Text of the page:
Pulling down the shades in our living room (in an effort to keep the house from heating up) allowed me to get a halfway decent shot of this Coprosma repens 'Plum Hussey'.  It's an exceptionally pretty mirror plant with glossy leaves that range from lime green to burgundy.  I frequently use the stems in floral arrangements.


Grasses and grass-like plants also caught my attention.

I love this Pennistum advena 'Rubrum' combined with Centaurea 'Silver Feathers', especially when the grass sports its graceful plumes as it's doing now

This is Lomandra 'Platinum Beauty', shown in two different areas of my garden.  Lomandra isn't a true grass but it creates the effect of one.


I admire foliage that adds color to the garden when my flowering plants start to take a step back.

I've previously grown Caladium in pots here but this year I planted the bulbs in the ground in semi-shaded areas by the front door.  The plant on the left is 'Creamsicle' and the one on the right is 'Debutante'.

This plant goes by the cumbersome name of Pseuderanthemum 'Texas Tri-star'.  It develops a tall, woody stem as it ages, even when periodically cut back.  I usually replace it when it gets this tall but my nursery rounds have been drastically curtailed this year and I haven't found starter plants.  When it's cooler, I'll try taking cuttings.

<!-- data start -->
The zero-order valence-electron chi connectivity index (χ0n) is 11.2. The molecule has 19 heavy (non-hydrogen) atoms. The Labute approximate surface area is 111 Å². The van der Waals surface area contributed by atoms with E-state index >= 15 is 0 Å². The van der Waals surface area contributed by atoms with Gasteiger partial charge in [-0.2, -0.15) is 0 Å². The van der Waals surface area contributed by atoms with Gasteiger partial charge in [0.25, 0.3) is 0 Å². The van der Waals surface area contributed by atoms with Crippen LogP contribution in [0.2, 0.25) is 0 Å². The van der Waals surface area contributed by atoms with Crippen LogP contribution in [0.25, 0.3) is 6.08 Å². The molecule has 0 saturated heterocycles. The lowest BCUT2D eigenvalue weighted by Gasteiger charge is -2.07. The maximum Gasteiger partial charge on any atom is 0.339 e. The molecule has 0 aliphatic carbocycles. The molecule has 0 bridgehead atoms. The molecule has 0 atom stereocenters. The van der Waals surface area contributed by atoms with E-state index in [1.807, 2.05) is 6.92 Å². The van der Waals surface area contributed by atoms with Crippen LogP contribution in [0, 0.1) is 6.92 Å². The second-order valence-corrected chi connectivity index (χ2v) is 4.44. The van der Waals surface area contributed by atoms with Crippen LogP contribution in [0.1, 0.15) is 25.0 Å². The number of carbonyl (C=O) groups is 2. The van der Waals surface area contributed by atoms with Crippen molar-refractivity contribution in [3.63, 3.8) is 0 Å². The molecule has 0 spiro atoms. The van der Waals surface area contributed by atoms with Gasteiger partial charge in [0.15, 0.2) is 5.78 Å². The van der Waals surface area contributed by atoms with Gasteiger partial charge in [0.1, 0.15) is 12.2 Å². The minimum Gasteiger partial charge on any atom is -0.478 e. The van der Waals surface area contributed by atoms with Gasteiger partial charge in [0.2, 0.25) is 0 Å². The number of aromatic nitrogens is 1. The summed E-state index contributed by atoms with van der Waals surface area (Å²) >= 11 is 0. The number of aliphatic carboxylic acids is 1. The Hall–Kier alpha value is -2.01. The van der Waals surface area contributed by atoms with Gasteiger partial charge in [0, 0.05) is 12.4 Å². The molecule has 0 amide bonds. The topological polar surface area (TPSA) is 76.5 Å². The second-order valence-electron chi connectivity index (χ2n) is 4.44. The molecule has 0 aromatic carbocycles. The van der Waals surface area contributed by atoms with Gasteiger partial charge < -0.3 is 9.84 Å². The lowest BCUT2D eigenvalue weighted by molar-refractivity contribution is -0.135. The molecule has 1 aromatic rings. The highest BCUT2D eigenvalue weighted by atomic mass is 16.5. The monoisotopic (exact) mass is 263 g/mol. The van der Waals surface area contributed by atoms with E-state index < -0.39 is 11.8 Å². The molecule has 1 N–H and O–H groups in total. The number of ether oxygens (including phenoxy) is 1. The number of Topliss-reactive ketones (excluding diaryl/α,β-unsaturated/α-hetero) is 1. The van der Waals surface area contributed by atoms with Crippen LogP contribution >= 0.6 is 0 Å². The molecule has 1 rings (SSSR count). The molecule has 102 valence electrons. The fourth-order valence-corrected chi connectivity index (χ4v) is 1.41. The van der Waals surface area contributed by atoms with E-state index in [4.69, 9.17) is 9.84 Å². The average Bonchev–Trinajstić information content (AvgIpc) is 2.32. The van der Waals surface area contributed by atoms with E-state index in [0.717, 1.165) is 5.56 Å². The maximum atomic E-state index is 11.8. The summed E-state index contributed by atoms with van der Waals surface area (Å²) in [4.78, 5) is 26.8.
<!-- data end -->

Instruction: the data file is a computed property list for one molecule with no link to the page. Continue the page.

Other foliage stood out on account of its sheer resilience against the heat.

I've actively worked at ridding my garden of Asparagus densiflorus 'Myers' and its thick masses of bulbous roots but I'm somewhat more favorably disposed to this 'Sprengeri'. The stems have an attractive foxtail form and it doesn't seem quite as invasive as 'Myers'.  It's also the only plant that's survived in this extremely dry spot, where even succulents struggle.

This is Phormium 'Tom Thumb', shown here mingling with Acacia cognata 'Cousin Itt' on the left and Cordyline 'Renegade' on the right.


Of course, not all is well.  Late yesterday afternoon, I noticed that one of my Helichysum 'Icicles' has suddenly turned a sickly beige, although the others look fine.  Heat contributed to the demise of a couple other plants as well.

This was Echium wildpretii.  I planted it in early February and it was looking good until about 2 weeks ago.  It was probably too dry for it here even though I made an extra effort to give it extra water.